For the past 16 years, through a NYSED STEP grant, Clarkson’s IMPETUS program (Integrated Math and Physics for Entry to Undergraduate STEM) has held a summer Roller Coaster Engineering camp. This year roughly 50 7 – 12th graders came to campus from St. Lawrence, Jefferson, and Franklin Counties to engage in collaborative hands-on activities such as designing scaled blueprints and models of roller coasters, implementing their coasters in a first-rider simulation experience, predicting the coefficient of friction using wall-mounted tracks, and a trip to Six Flags to collect data and meet with roller coaster technicians. Students and teachers were from Brasher Falls, Ogdensburg, Heuvelton, Colton-Pierrepont, Harrisville, Malone, Norwood-Norfolk, and Gouverneur.
This year, CU undergraduates Connor Bauman, Samantha OKeefe, Hayden Beattie, Jordan Patione, John Pluff, and Nick Niles and graduate students Joe Judge and Freddie Amoah-Darko mentored students and helped deliver the curriculum alongside the faculty team, Professors Mike Ramsdell, Katie Kavanagh, Josh Thomas, Jennifer Knack, and Ben Galluzzo. This year, students also conducted experiments to understand the effects of microgravity and G-forces on the body in activities led by Dr. Alex Schreiber from St. Lawrence University. Students studied projectile motion and how to pose research questions by investigating what makes Cornhole a challenging, fun game. The camp curriculum is designed to get students interested in STEM and is a lead-in to the academic year program which takes place after school and includes monthly visits to campus for college preparation workshops, academic support, and more hands-on STEM enrichment activities.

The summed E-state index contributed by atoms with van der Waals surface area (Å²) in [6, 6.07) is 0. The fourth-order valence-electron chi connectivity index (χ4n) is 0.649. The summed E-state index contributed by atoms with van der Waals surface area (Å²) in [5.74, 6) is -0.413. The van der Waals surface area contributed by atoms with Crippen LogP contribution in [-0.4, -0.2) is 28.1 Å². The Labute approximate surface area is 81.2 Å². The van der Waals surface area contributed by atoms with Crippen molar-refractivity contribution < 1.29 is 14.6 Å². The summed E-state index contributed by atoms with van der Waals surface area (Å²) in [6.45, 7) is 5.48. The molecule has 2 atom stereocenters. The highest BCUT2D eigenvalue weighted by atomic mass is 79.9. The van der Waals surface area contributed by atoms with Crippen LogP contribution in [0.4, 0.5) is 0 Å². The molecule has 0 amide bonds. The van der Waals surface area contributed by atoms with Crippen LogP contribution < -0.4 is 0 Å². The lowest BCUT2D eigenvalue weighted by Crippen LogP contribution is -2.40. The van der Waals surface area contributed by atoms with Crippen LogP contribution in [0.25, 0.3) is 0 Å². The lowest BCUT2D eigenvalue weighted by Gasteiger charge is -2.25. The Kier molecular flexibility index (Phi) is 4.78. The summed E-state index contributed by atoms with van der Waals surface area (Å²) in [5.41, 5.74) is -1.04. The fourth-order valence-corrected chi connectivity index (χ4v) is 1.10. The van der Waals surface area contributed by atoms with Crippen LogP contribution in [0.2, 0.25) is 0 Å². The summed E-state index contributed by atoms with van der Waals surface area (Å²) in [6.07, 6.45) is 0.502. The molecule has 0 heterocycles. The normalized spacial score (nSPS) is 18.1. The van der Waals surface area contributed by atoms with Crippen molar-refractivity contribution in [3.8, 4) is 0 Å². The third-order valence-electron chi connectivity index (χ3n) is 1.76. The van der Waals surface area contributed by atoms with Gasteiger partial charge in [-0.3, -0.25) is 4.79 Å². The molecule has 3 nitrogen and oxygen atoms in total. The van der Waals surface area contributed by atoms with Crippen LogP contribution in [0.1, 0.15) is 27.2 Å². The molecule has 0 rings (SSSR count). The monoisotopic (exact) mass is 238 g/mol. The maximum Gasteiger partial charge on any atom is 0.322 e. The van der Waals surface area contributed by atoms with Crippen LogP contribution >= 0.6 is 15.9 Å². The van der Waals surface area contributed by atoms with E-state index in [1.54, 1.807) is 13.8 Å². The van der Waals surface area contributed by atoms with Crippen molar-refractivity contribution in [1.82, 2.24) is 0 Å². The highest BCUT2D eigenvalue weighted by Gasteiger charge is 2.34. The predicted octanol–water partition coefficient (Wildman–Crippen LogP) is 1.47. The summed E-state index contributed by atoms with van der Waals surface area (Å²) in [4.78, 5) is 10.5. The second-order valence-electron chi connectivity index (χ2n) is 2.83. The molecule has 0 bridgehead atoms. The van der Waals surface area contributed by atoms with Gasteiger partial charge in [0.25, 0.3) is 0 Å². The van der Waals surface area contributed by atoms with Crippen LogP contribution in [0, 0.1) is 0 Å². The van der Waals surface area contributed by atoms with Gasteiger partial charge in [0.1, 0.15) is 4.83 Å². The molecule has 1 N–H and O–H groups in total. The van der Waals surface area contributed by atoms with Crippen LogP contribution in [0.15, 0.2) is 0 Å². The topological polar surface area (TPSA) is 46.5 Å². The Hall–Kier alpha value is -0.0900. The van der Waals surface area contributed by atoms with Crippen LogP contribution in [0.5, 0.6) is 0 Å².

Campers enjoyed the opportunity to reconnect with each other and their teachers and also make new friends while building problem-solving and communication skills and gaining a deeper understanding of roller coaster kinematics. Everyone had a great escape!